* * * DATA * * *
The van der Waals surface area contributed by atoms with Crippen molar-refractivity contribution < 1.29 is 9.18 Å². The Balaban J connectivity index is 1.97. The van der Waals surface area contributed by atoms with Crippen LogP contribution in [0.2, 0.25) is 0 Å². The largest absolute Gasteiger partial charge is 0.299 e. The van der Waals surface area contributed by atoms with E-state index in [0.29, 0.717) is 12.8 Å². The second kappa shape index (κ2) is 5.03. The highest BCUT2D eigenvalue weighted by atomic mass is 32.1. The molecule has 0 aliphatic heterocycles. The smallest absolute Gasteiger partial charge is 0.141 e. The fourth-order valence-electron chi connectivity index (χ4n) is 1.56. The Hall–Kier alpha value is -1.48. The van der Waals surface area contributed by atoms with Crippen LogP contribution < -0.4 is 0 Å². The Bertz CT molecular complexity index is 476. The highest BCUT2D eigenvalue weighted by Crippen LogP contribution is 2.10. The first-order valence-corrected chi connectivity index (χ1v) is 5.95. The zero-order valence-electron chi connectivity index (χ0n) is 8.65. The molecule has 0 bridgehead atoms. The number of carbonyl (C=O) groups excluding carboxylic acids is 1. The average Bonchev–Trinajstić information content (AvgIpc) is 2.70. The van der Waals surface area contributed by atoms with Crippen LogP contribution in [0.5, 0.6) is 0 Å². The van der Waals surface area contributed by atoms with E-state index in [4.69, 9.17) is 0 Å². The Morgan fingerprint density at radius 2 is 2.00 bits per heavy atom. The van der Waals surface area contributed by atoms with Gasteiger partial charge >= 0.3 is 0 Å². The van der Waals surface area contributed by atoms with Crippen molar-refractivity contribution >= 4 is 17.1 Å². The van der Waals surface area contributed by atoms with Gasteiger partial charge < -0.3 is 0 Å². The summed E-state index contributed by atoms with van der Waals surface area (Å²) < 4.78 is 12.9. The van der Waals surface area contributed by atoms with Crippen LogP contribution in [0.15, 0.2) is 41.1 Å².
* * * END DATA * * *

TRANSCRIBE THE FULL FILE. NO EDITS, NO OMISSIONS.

The van der Waals surface area contributed by atoms with Crippen molar-refractivity contribution < 1.29 is 9.18 Å². The Balaban J connectivity index is 1.97. The van der Waals surface area contributed by atoms with Crippen LogP contribution in [0.2, 0.25) is 0 Å². The largest absolute Gasteiger partial charge is 0.299 e. The van der Waals surface area contributed by atoms with E-state index in [0.29, 0.717) is 12.8 Å². The second kappa shape index (κ2) is 5.03. The highest BCUT2D eigenvalue weighted by atomic mass is 32.1. The molecule has 0 aliphatic heterocycles. The smallest absolute Gasteiger partial charge is 0.141 e. The fourth-order valence-electron chi connectivity index (χ4n) is 1.56. The Hall–Kier alpha value is -1.48. The van der Waals surface area contributed by atoms with Crippen LogP contribution < -0.4 is 0 Å². The Bertz CT molecular complexity index is 476. The highest BCUT2D eigenvalue weighted by Crippen LogP contribution is 2.10. The first-order valence-corrected chi connectivity index (χ1v) is 5.95. The zero-order valence-electron chi connectivity index (χ0n) is 8.65. The molecule has 0 bridgehead atoms. The number of carbonyl (C=O) groups excluding carboxylic acids is 1. The average Bonchev–Trinajstić information content (AvgIpc) is 2.70. The van der Waals surface area contributed by atoms with Crippen LogP contribution in [0.5, 0.6) is 0 Å². The van der Waals surface area contributed by atoms with E-state index in [4.69, 9.17) is 0 Å². The Morgan fingerprint density at radius 2 is 2.00 bits per heavy atom. The van der Waals surface area contributed by atoms with Gasteiger partial charge >= 0.3 is 0 Å². The van der Waals surface area contributed by atoms with Crippen molar-refractivity contribution >= 4 is 17.1 Å². The van der Waals surface area contributed by atoms with Gasteiger partial charge < -0.3 is 0 Å². The summed E-state index contributed by atoms with van der Waals surface area (Å²) < 4.78 is 12.9. The van der Waals surface area contributed by atoms with Crippen LogP contribution in [0.15, 0.2) is 41.1 Å².